Naugatuck Daily News from Naugatuck, Connecticut on November 9, 1949 · Page 6
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Naugatuck Daily News from Naugatuck, Connecticut · Page 6

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Naugatuck, Connecticut
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Wednesday, November 9, 1949
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Page 6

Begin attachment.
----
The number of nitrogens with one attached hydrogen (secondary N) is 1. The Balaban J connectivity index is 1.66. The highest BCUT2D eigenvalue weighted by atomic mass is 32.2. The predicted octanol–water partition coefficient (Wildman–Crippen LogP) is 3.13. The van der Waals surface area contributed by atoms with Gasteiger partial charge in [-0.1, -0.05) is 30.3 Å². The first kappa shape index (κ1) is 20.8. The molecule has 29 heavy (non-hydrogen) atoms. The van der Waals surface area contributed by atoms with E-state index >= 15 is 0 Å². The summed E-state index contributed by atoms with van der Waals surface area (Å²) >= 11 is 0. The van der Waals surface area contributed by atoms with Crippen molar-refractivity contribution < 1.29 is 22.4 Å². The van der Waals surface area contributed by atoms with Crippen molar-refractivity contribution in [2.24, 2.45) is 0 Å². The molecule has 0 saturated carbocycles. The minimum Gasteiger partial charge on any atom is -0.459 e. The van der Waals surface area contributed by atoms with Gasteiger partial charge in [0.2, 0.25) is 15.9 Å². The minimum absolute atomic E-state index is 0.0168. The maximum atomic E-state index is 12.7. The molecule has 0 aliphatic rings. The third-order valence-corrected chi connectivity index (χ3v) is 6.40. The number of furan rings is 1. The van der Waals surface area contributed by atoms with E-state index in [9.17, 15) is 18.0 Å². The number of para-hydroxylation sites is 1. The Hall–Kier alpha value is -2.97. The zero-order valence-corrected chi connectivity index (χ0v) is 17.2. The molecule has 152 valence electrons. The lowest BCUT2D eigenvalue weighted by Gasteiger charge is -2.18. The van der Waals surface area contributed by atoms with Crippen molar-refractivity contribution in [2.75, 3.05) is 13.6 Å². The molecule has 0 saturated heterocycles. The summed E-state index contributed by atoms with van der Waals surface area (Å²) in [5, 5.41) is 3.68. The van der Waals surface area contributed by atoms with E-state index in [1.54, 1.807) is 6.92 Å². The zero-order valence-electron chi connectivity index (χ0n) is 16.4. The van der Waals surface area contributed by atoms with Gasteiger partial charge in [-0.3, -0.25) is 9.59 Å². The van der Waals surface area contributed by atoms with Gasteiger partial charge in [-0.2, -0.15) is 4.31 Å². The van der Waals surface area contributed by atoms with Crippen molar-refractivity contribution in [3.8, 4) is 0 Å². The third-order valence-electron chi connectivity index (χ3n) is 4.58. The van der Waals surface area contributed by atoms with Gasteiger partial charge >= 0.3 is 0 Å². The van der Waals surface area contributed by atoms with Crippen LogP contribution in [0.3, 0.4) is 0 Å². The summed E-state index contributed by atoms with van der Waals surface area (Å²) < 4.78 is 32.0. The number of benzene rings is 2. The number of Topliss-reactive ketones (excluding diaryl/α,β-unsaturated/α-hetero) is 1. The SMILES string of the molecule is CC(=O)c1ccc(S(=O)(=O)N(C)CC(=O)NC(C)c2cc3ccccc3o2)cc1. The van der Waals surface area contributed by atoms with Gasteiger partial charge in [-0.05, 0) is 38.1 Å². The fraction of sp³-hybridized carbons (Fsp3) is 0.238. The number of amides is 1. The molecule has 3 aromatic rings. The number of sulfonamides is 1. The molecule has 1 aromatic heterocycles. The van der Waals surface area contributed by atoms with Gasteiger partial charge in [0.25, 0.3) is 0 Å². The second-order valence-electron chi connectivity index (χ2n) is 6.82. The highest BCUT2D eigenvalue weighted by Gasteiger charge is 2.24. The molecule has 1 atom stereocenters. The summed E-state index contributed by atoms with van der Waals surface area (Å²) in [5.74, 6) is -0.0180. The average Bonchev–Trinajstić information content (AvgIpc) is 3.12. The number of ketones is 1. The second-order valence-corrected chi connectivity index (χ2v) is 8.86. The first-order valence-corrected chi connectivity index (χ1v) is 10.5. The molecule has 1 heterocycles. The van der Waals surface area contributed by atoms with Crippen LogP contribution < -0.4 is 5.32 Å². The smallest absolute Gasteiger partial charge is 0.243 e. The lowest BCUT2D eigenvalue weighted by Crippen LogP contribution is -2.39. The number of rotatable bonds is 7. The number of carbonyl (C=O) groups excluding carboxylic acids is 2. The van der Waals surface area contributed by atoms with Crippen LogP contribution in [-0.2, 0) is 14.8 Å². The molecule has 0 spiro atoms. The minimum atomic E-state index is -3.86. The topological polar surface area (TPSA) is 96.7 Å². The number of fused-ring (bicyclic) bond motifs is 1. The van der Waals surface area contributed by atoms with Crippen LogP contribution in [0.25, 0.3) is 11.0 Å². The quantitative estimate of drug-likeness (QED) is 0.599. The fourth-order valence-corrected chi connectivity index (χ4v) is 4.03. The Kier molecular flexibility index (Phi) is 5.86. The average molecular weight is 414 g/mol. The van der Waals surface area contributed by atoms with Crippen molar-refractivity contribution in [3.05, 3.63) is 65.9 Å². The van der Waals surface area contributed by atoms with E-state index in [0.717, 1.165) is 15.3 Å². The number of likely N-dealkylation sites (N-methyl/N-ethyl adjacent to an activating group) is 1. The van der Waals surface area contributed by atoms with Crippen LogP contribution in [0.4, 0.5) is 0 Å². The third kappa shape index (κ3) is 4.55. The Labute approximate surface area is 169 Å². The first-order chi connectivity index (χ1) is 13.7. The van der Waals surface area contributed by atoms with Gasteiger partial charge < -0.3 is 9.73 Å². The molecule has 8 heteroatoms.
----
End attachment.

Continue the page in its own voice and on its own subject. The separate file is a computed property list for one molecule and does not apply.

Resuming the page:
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?AOE t— NATJCATTJCK NEWS .(CONN.), WEDNESDAY, NOV. 9, 1049 1 More Spent For Liquor Than Schools Gov. Bowles Claims Hartford, Nov. »—(UP)—The legislature convened in special session today to tackle the problem of •late aid to Connecticut municipalities for school building. Governor Bowles delivered a 4.000 word address, describing- the task which faces the lawmakers, who are meeting in their third •pecial session this year. Ax the governor described it, the job is to help Connecticut's children ''meet the problems of .an atomic age" -with something bet'-cr than a "model-T educjftion'. The chief executive renewed his fight for a J25,000,000 bond issue lo help municipalities build schools. This is one of the highly con- troversal points which is likely to embroil the legislature in a partisan fight, since Republicans are demanding that school assistance come from current revenue. The GOP also is demanding that the governor secure education funds by slashing the expenditures of other departments. Bowies' answer to that one was: Show me where. The governor al«o rejected Kc- publican propound that state ndu- cuUon aid be financed by a tax increase. The chief executive recommended that the 169 'municipal tax lists be equalized so that state aid could be given on the basis of need. He pointed out that now it's difficult to compare the financial conditions of towns because some assess at true valuation and many do not. The governor estimated that the stato should pay between one- quarter and one-third of the total school building costs. Although he denied that the state can foot the education bill from current revenue, he said that Connecticut is \vell able to ipay more for schools on a long- range basis. He noted that about as much was spent on tobacco in Connecticut last year as for pub- I lie schools—and three times as I much for liquor. Concluded the governor, "I think 1 there can be little doubt that the DEC. 1st thru 10th Eve. at 8 Matinees Dec. 3, 4 and 10 at 2:30 AJl seats reserved, $2, J2.75, $3.60 tax Incl. At box office •nd by mall. Enclose stamped self addressed envelope with mail orders. people of Connecticut are well able financially to increase somewhat their investment in such an Important enterprise as education. The children of today cannot tomorrow meet the problems of nn atomic mfn uqtilpped with ihn modi'l-T education which our fu- churn obtalnud in the little red .^choolhouse." In ii prc-Hcsslon caucus, the Republicans decided not to limit ihe agenda to uchoof construction. In brief, they want it lo be a wide open affair. This gets the special session off to a bad start in view of the governor's desire to have only the school program taken up at this time. Thanksgiving Supper Planned By Ojeda Council For Nov. 26 Plans for the annual observance of Thanksgiving were made by members of Ojeda Council. Knights of Columbus, at last night's meeting in the K. of C. rooms. A buffet supper will be served Nov. 26 in the rooms, to be followed by dancing. Ralph Hoy is in charge of arrangements. The council will also stage a Communion and breakfast Dec. 11 at St. Mary's Church and St. George's Hall, Linden Park. Arrangementu are in charge of Raymond Goggln and Joseph Liselski. Stranger's Tip Leads To Gunman (Bjy United Frew) Two Hartford detectives listened to a tip from a stranger and it paid off. A man walked up to Detective Sergeant Georee Delaney and Detective Matthew Connors in Hartford and pointed to another ~"~ and whispered, "He's got a gun" ,. * ,;-i'«"!Ui»! • lie man with the gun ran, jumped into a taxi but the detectives were on his trail. Before the • axi could get started, the detectives jumped inside the vehicle and bad their man. He was identified as 20-year-old James C. Durkin of Cambridge, Mass. Police said he had a .32 caliber automatic and eight cartridges. GEORGE INSISTS ON BEING FIRSt There are 24 cities ana tv/o towns in the U. S. named Portland. Model Illustrated ROPER No. 9- II804V This Gas Range Will Solve Your Kitchen Heating Problem! No Fuel Odors No Dirt or Dust No Fuel Delivery Worries No Storage Requirements We like to call this the "Ideal Year- round Range" because of its carefree usefulness the year through. No fuel •worries of any kind, warm kitchen comfort the entire heating season, a cool kitchen in summer and the pleasure of better cooking every day in the year. The heating section of this beautiful compact "two-service" gas range is scientifically built to provide gas heat for your kitchen at the lowest possible cost. It uses fuel only as required to maintain the temperature you choose. This automatic feature is responsible for its economy. It saves fuel and therefore money. Here's the answer to every wish for clean, odorless, comfortable kitchen warmth. See ALL-GAS COMBINATION Ocei Yew Ma*f*r Pfumfor, Co* AppKonc* Dea/er or one of our r»pr«**nfaftV*< will gtv» you compbt* dbtoili about this ALL-GAS Cooking-Hearing Combination Kongo that it gaining ever-increasing popularity in Connecticut home*. THE CONNECTICU IGHT & POWER Co. A Business-Managed, tax-Paying Company ALTHOUGH THE BOOK says "ladies first," George, a champion Great Dane insists on leading his mistress Clare Weeks, 4, at the opening of the Ladies Kennel Association show in London. The big fellow, a showman from way back, evidently appears to know his way around. ' (International) Daniel F. Leary Funeral services for Daniel F. Bivi'y, U8, of 29 l^owlii ulreol, u roil pcmtitl clock, who dloil Monay after a long; IllncMM, were held his morning from the Buckmiller uncral Home, 22 Park Place, to Priinalit' Church where u ro- ulnni high MIIHH wun colobrntod at o'clock by the Rev. Albert Tay- r. The Rev. William Leary, Dery, was seated in the sanctuary. :rs. Albertine O'Donnell was or- ani»t, rendered the processional, funeral Marc h," the offertory, Panis Angelicus" and "Abide With >Ie" at the recessional. Bearers were Joseph Cui'tin, Edard Hanley, Leo Dlnncny, Emmctt allnhan, Daniel Cellahan and R. Illton Shea. The delegation from he Naugatuck Post Office consist- d of Floyd Wooster, Sr., Edward McCarthy, Daniel Walsh, Sr., Postmaster Frank T. Green and Mathew Maher. Prayers at the grave n St. James 1 Cemetery were read y Father Taylor, assisted by Fath- r Leary. Carter Calls Park Board Meeting For Armory Site Talks Members of the Board of Park. Commissioners are being contacted today by Warden Harry L. Carter in an effort to call a special meel- ng of the board Friday to dis- uss possible sites for a National 3uard garage and armory in the trough. Although Warden Carter has not definitely voiced his objections to vleadowbrook Home land being used for the contemplated project, e has stated his disapproval of allowing any more property in the area, owned by the borough, to be ransferrcd to other agencies. The Connecticut National Ouw.id hrough General Joseph P. Nolan, •eslerday announced reiectlon if Riverside drive land adjacent lo Recreation Field as a site for the jroposed state buildings, on the iass that the property is threa;- :ned by flood conditions of the Vaugatuck river. The only large pieces of proper- y under !he jurisdiction of the. •>ark board, ore the Tultle proper- y on Church street and Lewis park on Meadow street. Transferral of Meadowbrook property would be subject to a. ote by the Board of Public Wei- are, which meets next Monday night and may discuss the matter. Decision should be made within u week, according to State Repre- entatlve Adam Mengacci, who made the information public yes- erday, and all transactions must be completed by Dec. 31, if the •orough desires the proposed con- I ructions. Ammonia Fumes Fell Three In Hartford (By United Press) Three Hartford residents are recovering after being overcome by ammonia fumes. Seventy-six-year-old Santo Pipia s still in critical condititon at a Hartford hospital but it is reported that his condition is improving. Antonio Carello is also hospital- zed but is in fair condition. His wife, Rose, was treated at a hospital for gas poisoning and discharged. Police said the ammonia fumes spread through the Hartford apartment house while workmen were dismantling an old refrigerator. They said a. pipe containing the ammonia broke, filling the build- ng with furftcs. • Exchange Club (Continued From Pasrc One) at a stadium could be built with a minimum expenditure. He polnt- out that many national ad,ver- tlaers would welcome the oppor unity to erect, their billboards around a field so close to a heavily '.raveled highway. If permission is obtained from borough officials and residents show approval the Exchange Club will take further action in the matter. Mr. WiBloeki said that If constructed, a playground would be incorporated with the Stadium. Qurgess William Rado, who was oresent at the meeting, expressed the belief that if permission was granted, enough land would also be leased to permit a playground. Mr. Scally also reported on progress made on the New Dam swimming project which is being apon sored by the club. He said that final approval for the filling of. two 2oves at the dam has been granted by the U. S. Rubber Co., owners of the property. A strip of land bordering the Melbourne court side of the dam has been donated by Mrs. Bessie Schwartz, of Melbourne court, Mr. Scally said. Mr-. Wislockl asked every member of the club to be present at the dam Sunday at 11 o'clock to survey the site and make suggestions for its further development. Though the borough will officially control the pond, Mr. Scally told his listeners '.hat the club will actually retain control of a good portion of the swimming area. Plans for the swimming area in- clube spacious beaches, bath houses, toilets and possibly a children's playground. The area is expected to be ready for public bathing weeks before the 1950 swimming season. A motion was passed at the meeting that the Exchange Club collect used and unwanted toys for use as Christmas presents for the underprivileged children of Naugatuck Burgess Rado was appointed to ask the volunteer firemen to repair and refinish toys which might be collected. William Kelly was named a chairman of the toy collecting committee. Maj. William Johnson, USA, was guest speaker at the meeting. He discussed his experience in Iceland Maj, Johnson described the Icelanders as the bluebloods of the Scandinavian countries, and among the most intelligent and best educated people in the world. WEST PRODUCES OIL, The western hemisphere produced 77.8 per cent of the world's oil in 1948. PLENTY OF PIES America's bakeries turn out more than $100,000,000 worth of pies every year. Jaycees To Raise (Continued From Page One) Hoover Comraiasion Report. That report and its alms have been adopted by the Jaycees as a project of the year for adoption. Those who will go to Hartford tonigh are Edward C. \Lingenbjeld, -Iv. state secretary; Ralph Lyons Frank Butcher, Mr. Schlaroli, Ar thur Dayton, Jr., and Presiden Sherman Brown. At last night's meeting, Mr Butcher was named chairman o .the better books pogram. DR. HAROLD E. DAVIDS Optometrist Announces Friday Evening Of f ice Hours 6:30 to 8:30 In Addition to Regular 9 to 5:30 Daily Hours OTHER HOURS BY APPOINTMENT—CALL 6178 EXAMINATION OF THE EYES — VISUAL, TRAINING NOTICE Our Ford Sales Room is open evenings until 9 o'clock Monday Through Friday The Naugatuck Fuel Co. 87 CHURCH ST. — NAUOATUOK Funerals Chittenden Guest Of Salem School PTA This Evening Superintendent of Schools Harold 1C, OhllUindon will «pri\l< on "Our School 8y»tean rind How It Works," at a meeting of the Salem School Parent-Teacher Association Miss Anna C. Nordstrom The funeral of Miss Anna C. Vordstrom, US Walnut street, a naive of Sweden and a resident of faugatuck for the past 12 years, vho died Monday at her home af- er a long illness, was held this morning at 11 o'clock at the Alder- on Funeral Home, 201 Meadow treet. The Rev. Donald L. Kent, minister of Salem Lutheran church, fficiated, with burial In Woshing- on Green Cemetery, Washington, ?onn. Miss Edith Solmonson ren- ered, "Rock of Ages" and "What A 'riend We, Have In Jesus." Bear- rs were Robert Anderson, Emil ^orentzaen, Richard Scully, Sam •"arrar, Swan Carlson, and Arthur lOrentzsen. Mrs. Christine Anderson Funeral services for Mrs. Chrls- ine (Olson) Anderson, 61, wife of arl Anderson, 125 Park avenue, who died Sunday after a short ill 'iess, were held this afternoon at 2 'clock at the Aldcrson Funeral lorne, 201 Meadow street, with the lev. Harry J. Ekatam, pastor of Hillside Congregational Church, of- iciating. Paul Anderson rendered No Night There" and "Above The Bright Blue." Bearers were Paul ohnson, Raymond Johnson, Elton Abramson, Yngve DahMn, Philip "•eterson and Carl Erlckson. Bural was In Grove Cemetery. PUBLIC HEARING Washington—The Civil Aeronautics board opened a public hearing in Washington thlp morning into .last week's air disaster over the Potomac. The crash be^ tween a Bolivian fighter plane and an Eastern Airliner took a toll of 55 lives. f Espotabs No Nitty T«iti » T«bt«t Form • Euy to T«k* the school will be appointed. Refreshments will be Merved under the supervision of Mrs. Ralph Fulton Hlfhard Spann, publicity chair mnn of the PTA, emphasized In a ntlitunricnl toddy in connection with Amerloiin Edu^ntlon Wfiirk. the important')' of "nfoty >>du<:n- Uoii In the curriculum of our \/ \/ \/ NX NX \X \X NX NX \X NX NX NX NX NX NX HAROLD E. CHITTENDEN this evening at 8 o'clock in school auditorium. During the business session, a committee to survey the needs of THIS XMAS GIVE A NEW MIXMASTER WE ALSO OFFER HAMILTON-BEACH GENERAL ELECTRIC UNIVERSAL DORMEVER BUY EARLY USE OUR CONVENIENT LAY-AWAY PLAN PAY SI A WEEK LINCOLN STORE 61 WEST MAIN ST. PHONE 5-2268 "Safety f'duc.'Ulon whouM \K: an Integral (;,uil of the curriculum of every school, hfr said. "The lead- Ing cause of detu.hu among school- c children is accidents, half of which occui at school. Systematic dny-by-day Instruction is needed to reduce this dreadful record and to implant right attitudes and habits. Here is an era which calls for <><y\)cntionu! leadership." He continued: "School health condition.' are improving, but serious deficiencies still exist. The gap -between the drscovpry a«<l correction of remedial defects found in school health examina- 'ions is too wide. Improved lighting and sanitation are widespread needs. Renewed attacks upon rheu- iiatic fever, dental caries, and the common cold should be made. Vital to the good school health program is the teacher woll-trnined in health hygiene, and child development." CLEAR AS NEW CRYSTAL! All. sizes, shapes and kinds of crystals for all types of watches. Schpero's will replace old crystals quickly and 1 at a moderate cost. Schpero 162 Church. Street /N /v /\! /v /v /v /v /v /v /v /v /v /v x\ /v RHYTHM MAKES GOOD DANCERS. AND SAVERS "Regularly recurrent" is a Dictionary definition of rhythm. "Swing it" is a modern term. Both apply to saving. Regular deposits — every week — make good savers. And once you get the swing saving is easy. / Try it (1) by bpesning a Naugatuck . National Thrift Account, (2) by depositing weekly till you too "get the swing." Then it will be easy—and profitable. The NAUGATUCK NATIONAL BANK MEMBER FEDERAL DEPOSIT INSURANCE CORPORATION • FEDERAL RESERVE SYSTEM Vf \/ \/ \s \/ v/ \/ \/ \s \/ \s \s \/ \f \s \/ !\/ /N /N /N /N /N /N /N /N /N /N /N /N /N XN /V XN /N